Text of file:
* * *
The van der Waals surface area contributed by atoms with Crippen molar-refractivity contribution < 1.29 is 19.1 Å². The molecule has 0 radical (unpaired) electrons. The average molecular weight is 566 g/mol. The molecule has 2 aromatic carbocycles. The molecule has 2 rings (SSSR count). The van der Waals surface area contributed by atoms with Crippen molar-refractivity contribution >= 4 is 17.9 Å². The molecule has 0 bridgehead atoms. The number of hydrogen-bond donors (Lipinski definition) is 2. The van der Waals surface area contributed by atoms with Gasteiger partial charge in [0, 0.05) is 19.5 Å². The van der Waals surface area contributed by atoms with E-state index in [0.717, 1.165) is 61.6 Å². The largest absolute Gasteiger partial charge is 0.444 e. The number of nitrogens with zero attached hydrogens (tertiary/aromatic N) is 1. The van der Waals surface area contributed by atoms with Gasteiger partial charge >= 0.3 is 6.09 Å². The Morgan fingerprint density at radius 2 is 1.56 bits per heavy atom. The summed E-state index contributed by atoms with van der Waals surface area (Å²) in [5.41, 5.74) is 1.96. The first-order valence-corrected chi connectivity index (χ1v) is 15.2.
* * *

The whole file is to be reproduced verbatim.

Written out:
The van der Waals surface area contributed by atoms with Crippen molar-refractivity contribution < 1.29 is 19.1 Å². The molecule has 0 radical (unpaired) electrons. The average molecular weight is 566 g/mol. The molecule has 2 aromatic carbocycles. The molecule has 2 rings (SSSR count). The van der Waals surface area contributed by atoms with Crippen molar-refractivity contribution >= 4 is 17.9 Å². The molecule has 0 bridgehead atoms. The number of hydrogen-bond donors (Lipinski definition) is 2. The van der Waals surface area contributed by atoms with Gasteiger partial charge in [0, 0.05) is 19.5 Å². The van der Waals surface area contributed by atoms with E-state index in [0.717, 1.165) is 61.6 Å². The largest absolute Gasteiger partial charge is 0.444 e. The number of nitrogens with zero attached hydrogens (tertiary/aromatic N) is 1. The van der Waals surface area contributed by atoms with Gasteiger partial charge >= 0.3 is 6.09 Å². The Morgan fingerprint density at radius 2 is 1.56 bits per heavy atom. The summed E-state index contributed by atoms with van der Waals surface area (Å²) in [5.41, 5.74) is 1.96. The first-order valence-corrected chi connectivity index (χ1v) is 15.2.